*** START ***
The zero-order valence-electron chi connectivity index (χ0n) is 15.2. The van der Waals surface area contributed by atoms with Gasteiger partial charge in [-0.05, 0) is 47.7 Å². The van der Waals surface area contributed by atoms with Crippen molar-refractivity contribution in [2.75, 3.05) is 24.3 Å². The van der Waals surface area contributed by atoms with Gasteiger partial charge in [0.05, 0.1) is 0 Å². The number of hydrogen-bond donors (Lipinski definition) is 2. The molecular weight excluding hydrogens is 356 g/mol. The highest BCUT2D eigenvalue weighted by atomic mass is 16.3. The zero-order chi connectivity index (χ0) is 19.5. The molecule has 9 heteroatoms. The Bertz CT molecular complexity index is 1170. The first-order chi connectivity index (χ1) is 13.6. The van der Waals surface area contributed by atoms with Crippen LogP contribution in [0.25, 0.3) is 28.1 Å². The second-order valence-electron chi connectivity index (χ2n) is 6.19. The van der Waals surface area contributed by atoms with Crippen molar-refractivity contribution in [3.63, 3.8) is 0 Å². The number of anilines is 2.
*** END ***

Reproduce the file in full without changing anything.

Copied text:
The zero-order valence-electron chi connectivity index (χ0n) is 15.2. The van der Waals surface area contributed by atoms with Gasteiger partial charge in [-0.05, 0) is 47.7 Å². The van der Waals surface area contributed by atoms with Crippen molar-refractivity contribution in [2.75, 3.05) is 24.3 Å². The van der Waals surface area contributed by atoms with Gasteiger partial charge in [0.05, 0.1) is 0 Å². The number of hydrogen-bond donors (Lipinski definition) is 2. The molecular weight excluding hydrogens is 356 g/mol. The highest BCUT2D eigenvalue weighted by atomic mass is 16.3. The zero-order chi connectivity index (χ0) is 19.5. The molecule has 9 heteroatoms. The Bertz CT molecular complexity index is 1170. The first-order chi connectivity index (χ1) is 13.6. The van der Waals surface area contributed by atoms with Crippen LogP contribution in [0.25, 0.3) is 28.1 Å². The second-order valence-electron chi connectivity index (χ2n) is 6.19. The van der Waals surface area contributed by atoms with Crippen molar-refractivity contribution in [3.63, 3.8) is 0 Å². The number of anilines is 2.